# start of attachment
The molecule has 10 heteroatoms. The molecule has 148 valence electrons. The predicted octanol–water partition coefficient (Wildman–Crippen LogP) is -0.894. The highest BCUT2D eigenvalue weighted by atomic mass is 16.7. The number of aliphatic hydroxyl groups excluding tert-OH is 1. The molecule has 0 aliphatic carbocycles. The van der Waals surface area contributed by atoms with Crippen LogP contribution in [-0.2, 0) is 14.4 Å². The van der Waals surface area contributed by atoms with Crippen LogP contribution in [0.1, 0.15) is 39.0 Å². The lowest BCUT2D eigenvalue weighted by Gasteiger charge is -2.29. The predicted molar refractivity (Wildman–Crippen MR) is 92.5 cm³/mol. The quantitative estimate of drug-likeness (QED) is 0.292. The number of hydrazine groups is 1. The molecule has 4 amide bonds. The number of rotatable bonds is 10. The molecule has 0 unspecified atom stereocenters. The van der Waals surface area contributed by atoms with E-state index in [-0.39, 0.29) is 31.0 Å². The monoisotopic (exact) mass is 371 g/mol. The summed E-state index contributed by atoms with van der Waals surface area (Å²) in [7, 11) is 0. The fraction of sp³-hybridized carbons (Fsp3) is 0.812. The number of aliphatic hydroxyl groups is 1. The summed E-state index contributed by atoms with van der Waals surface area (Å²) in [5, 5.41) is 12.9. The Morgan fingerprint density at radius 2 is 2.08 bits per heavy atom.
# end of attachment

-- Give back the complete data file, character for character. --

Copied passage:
The molecule has 10 heteroatoms. The molecule has 148 valence electrons. The predicted octanol–water partition coefficient (Wildman–Crippen LogP) is -0.894. The highest BCUT2D eigenvalue weighted by atomic mass is 16.7. The number of aliphatic hydroxyl groups excluding tert-OH is 1. The molecule has 0 aliphatic carbocycles. The van der Waals surface area contributed by atoms with Crippen LogP contribution in [-0.2, 0) is 14.4 Å². The van der Waals surface area contributed by atoms with Crippen LogP contribution in [0.1, 0.15) is 39.0 Å². The lowest BCUT2D eigenvalue weighted by Gasteiger charge is -2.29. The predicted molar refractivity (Wildman–Crippen MR) is 92.5 cm³/mol. The quantitative estimate of drug-likeness (QED) is 0.292. The number of hydrazine groups is 1. The molecule has 4 amide bonds. The number of rotatable bonds is 10. The molecule has 0 unspecified atom stereocenters. The van der Waals surface area contributed by atoms with E-state index in [-0.39, 0.29) is 31.0 Å². The monoisotopic (exact) mass is 371 g/mol. The summed E-state index contributed by atoms with van der Waals surface area (Å²) in [7, 11) is 0. The fraction of sp³-hybridized carbons (Fsp3) is 0.812. The number of aliphatic hydroxyl groups is 1. The summed E-state index contributed by atoms with van der Waals surface area (Å²) in [5, 5.41) is 12.9. The Morgan fingerprint density at radius 2 is 2.08 bits per heavy atom.